Would you like to have an evening of playing Scrabble with a friend, or to veg out on the couch with your favourite TV show? Unfortunately, you can’t do both. Your evening on the couch watching TV carries the opportunity cost towards a more active pastime.
This tendency to favour passive over active activities is a quirk of our evolution. Our brains have evolved to keep us safe, not keep us happy. The brain’s prime directive is still to conserve energy where necessary and expend energy only when short term survival or reproductive opportunities are at stake.
Fast forward to today, even though you’re more likely to feel satisfied after playing a board game with a friend, that takes effort and sounds like a wasteful idea to the survival oriented brain. It’s a lot easier and energetically efficient to turn on the TV and watch your favourite show even though, intellectually, you know it is not likely to satisfy you quite like a spirited game of Scrabble might.
Our brain pushes us towards passive consumption because that’s the path of least resistance. Thus, when we are pushed towards an bottomless bucket of passive pastimes because of brains tendency for easy short term over more challenging long term, it’s easy to see how passive pastimes crowd out the active pastimes.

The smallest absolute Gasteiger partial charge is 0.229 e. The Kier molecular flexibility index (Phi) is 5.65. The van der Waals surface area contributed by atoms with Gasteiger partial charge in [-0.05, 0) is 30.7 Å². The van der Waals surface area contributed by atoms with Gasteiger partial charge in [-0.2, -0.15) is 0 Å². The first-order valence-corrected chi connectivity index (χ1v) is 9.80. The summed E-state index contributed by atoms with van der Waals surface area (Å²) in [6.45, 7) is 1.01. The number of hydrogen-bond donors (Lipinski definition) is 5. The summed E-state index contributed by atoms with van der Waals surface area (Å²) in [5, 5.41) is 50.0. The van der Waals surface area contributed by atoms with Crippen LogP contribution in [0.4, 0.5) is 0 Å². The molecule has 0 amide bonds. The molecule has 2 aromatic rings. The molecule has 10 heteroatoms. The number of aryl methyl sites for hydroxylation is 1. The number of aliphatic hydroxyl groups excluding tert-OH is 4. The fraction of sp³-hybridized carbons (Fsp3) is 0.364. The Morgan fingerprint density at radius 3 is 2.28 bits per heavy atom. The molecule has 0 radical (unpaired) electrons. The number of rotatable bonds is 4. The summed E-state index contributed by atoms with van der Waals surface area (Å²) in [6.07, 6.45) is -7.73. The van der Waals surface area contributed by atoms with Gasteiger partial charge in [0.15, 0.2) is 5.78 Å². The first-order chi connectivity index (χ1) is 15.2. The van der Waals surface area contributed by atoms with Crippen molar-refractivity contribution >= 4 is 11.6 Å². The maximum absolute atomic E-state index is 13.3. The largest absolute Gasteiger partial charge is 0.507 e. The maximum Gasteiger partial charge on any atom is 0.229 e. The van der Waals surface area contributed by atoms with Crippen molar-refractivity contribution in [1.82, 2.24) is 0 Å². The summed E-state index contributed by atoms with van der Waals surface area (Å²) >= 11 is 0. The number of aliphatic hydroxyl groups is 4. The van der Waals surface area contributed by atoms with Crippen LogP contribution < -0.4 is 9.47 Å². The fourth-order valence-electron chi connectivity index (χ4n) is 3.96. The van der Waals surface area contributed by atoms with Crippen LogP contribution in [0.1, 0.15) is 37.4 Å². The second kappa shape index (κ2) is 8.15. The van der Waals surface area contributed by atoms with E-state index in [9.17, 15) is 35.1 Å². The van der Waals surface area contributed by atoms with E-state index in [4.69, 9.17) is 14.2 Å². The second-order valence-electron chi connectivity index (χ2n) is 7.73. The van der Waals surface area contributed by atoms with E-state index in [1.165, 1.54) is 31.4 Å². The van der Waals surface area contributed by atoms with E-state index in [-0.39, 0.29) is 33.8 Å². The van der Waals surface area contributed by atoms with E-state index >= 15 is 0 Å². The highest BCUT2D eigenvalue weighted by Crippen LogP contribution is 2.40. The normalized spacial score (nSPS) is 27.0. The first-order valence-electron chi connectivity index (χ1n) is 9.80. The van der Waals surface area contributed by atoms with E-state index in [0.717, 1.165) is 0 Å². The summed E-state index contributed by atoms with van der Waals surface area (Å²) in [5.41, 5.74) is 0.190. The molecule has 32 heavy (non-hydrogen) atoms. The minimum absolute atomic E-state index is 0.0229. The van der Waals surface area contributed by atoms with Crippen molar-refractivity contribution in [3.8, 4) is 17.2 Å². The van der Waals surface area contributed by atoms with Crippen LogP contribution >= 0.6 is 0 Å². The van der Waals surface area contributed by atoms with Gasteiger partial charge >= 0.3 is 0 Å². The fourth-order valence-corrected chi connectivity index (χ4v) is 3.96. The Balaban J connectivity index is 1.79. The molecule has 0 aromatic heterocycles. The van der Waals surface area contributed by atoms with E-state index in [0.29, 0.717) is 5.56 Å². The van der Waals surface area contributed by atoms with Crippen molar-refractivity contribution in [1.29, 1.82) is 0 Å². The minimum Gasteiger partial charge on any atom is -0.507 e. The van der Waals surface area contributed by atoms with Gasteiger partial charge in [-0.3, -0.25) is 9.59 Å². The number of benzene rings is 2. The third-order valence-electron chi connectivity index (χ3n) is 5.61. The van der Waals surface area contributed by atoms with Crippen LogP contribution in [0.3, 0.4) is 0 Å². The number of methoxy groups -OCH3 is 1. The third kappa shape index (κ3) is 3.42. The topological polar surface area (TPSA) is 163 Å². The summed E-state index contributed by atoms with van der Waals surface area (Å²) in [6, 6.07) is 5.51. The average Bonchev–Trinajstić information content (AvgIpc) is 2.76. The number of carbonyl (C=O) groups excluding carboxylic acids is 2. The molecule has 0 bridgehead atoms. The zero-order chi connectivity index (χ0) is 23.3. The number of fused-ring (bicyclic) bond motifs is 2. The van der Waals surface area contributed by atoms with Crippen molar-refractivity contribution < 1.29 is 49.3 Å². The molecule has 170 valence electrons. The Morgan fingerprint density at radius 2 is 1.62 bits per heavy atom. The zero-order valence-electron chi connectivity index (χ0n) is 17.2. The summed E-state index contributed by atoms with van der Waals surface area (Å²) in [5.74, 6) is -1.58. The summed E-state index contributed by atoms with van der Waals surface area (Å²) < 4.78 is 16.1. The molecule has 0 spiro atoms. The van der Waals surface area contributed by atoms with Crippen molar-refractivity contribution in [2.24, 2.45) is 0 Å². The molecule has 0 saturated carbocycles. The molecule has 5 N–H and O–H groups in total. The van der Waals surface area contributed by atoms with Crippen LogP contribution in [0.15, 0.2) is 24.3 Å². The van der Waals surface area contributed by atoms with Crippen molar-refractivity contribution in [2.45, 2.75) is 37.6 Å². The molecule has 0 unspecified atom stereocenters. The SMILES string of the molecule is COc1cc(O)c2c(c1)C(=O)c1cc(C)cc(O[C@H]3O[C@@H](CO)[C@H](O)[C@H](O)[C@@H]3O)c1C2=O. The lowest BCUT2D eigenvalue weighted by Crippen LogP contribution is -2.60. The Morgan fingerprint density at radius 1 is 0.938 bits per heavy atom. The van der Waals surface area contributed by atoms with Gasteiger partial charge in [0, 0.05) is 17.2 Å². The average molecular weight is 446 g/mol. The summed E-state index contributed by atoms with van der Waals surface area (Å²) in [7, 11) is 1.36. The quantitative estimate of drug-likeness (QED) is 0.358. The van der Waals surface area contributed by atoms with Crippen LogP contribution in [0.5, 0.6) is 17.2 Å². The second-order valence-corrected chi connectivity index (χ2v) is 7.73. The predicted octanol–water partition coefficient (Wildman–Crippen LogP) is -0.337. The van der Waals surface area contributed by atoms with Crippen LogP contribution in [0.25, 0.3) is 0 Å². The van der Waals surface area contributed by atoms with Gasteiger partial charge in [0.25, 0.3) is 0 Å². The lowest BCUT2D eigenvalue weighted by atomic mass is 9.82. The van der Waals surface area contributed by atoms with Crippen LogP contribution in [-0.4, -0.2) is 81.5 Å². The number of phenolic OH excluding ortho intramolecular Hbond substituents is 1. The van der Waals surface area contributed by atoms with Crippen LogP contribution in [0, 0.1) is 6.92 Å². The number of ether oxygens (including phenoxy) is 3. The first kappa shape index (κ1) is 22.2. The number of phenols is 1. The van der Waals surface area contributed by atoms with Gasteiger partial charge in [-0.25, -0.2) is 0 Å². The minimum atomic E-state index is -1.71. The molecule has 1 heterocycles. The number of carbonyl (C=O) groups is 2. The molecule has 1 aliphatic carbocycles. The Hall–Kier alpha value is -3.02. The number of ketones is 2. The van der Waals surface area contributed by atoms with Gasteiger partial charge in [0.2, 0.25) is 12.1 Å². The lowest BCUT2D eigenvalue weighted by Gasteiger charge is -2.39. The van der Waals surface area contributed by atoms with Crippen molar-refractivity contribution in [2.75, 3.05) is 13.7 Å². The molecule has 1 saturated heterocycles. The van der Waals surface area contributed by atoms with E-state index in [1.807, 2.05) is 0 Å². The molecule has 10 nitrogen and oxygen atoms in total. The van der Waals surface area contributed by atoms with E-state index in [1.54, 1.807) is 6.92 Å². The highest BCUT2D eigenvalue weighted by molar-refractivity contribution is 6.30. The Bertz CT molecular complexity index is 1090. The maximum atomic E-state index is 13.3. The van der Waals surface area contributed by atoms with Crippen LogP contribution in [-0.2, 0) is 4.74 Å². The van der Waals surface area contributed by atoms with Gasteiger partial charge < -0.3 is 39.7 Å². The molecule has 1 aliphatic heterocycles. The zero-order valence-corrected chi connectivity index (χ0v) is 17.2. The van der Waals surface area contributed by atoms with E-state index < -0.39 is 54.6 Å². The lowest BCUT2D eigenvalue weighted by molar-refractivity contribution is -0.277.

Return of the Fantastic Finale!
The answer here is not to go cold turkey on your favourite TV shows. It is a suggestion to enhance the enjoyment you get out of TV shows by reducing your emotional (and perhaps financial) investment in them.
Here are some easy ways to do that:
Try watching the finale with a friend. Or schedule some social time after watching the finale.
You know that feeling of emptiness as you watch the credits rolling? It’s likey a low grade grieving process that happens as all your parasocial relationships end all at once. Use this longing for connection to connect with a friend (one that will be there for you for longer than a series!)
Schedule some “maker” time
Sometimes, after watching consuming some really good art, you might be inspired to make some cool art of your own. I remember after watching the Spiderman cartoons, I would want to create my own universe of superheroes and villains.
If you know a series finale is coming, block out some time in your calendar to scratch a creative itch you may have had and start something cool. If you’re not sure where to start, or if you’re finding it hard to restart a stalled project, that’s the exact problem that the Habitling course was created to solve.
Final Step: Enjoy
You can still feel the rush of watching Daenerys Targaryen victoriously ride a dragon, or to see Dexter brutally assassinate the bad guys without the disappointment that comes with overinvesting in the fantasy on your TV.
Remember, you might be the reason why finales are disappointing, but the easy fixes above will bring back a lot of the enjoyment.
(Also, sorry for the somewhat dated TV show references, I don’t really watch TV much anymore :D)